Google is inviting 100,000 testers to preview its hippie-on-stilts communications platform - Wave - from today.
Mountain View has extended its testing pool in preparation for pushing Wave out to many more users at some point soon. For now, though, Google isn’t revealing when the platform will be pumped out to the mainstream.
Instead it’s simply repeating the fact that Wave “isn’t quite ready for prime time”.
The company unveiled its new-age web platform at its I/O developer love-in back in May this year.
Wave crossbreeds email with IM and document sharing, and exhibits a particular talent for near real-time interaction.
In order to plump up usage of the platform, Google has already declared its intentions to open source Wave's underlying protocol as well as a big heap of its client and server code.
Following the project’s launch, Google pointed out in a blog post yesterday that wrinkles still needed to be ironed out of Wave before the platform is made available to everyone.
Google’s engineering manager Lars Rasmussen and group product manager Stephanie Hannon said its developers had been working on scalability, stability, speed and usability over the past few months.
“Yet, you will still experience the occasional downtime, a crash every now and then, part of the system being a bit sluggish and some of the user interface being, well, quirky,” they said.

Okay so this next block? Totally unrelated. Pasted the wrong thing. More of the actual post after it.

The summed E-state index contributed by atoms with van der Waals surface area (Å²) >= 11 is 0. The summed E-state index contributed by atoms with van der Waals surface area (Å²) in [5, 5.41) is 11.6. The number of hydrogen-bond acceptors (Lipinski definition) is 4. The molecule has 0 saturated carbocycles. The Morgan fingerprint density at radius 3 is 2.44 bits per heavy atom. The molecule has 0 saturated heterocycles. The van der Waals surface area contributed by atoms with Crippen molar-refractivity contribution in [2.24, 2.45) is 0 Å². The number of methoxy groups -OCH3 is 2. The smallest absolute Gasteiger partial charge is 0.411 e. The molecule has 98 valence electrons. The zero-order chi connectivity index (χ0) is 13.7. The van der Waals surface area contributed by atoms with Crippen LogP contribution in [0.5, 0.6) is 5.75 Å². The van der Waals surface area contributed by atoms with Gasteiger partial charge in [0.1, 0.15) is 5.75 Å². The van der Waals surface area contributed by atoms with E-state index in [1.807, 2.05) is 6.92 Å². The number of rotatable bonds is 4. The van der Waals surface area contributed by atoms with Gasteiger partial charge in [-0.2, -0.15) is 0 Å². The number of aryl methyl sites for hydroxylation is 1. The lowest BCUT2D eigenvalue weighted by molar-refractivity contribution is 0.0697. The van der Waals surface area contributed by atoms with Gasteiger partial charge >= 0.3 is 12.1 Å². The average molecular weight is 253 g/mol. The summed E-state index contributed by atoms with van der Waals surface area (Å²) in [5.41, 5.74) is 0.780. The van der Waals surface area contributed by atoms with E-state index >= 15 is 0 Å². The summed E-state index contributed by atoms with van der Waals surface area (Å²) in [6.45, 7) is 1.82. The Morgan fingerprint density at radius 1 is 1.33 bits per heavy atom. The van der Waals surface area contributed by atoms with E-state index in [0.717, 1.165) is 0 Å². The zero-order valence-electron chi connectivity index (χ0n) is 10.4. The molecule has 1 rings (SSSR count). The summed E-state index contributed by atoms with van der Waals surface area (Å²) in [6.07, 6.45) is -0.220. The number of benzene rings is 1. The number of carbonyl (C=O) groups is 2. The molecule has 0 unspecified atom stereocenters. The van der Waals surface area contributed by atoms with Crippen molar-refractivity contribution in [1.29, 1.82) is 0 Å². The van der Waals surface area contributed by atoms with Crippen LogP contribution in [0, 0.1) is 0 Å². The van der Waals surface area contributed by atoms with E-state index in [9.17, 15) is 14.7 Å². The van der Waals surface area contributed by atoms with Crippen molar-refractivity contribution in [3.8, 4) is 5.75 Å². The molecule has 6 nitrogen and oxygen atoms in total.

Meanwhile, Wave is still missing a few key features such as draft mode, user permissions configuration and group definitions. All pretty integral stuff, you might agree, for a platform that isn’t dressed in orange and chanting with drums and cymbals quite yet.
Rasmussen and Hannon noted that all of those features are expected to be added to Wave over the next few months, but again was unable to be any more specific with its roadmap.
Separately, Hannon wrote on a blog post for developers that Google was mulling ways of making money from a wave extension store, presumably in the mould of Apple's Apps store.
"To help foster a strong developer ecosystem, we're exploring plans for a monetisable wave extension store," she said. ®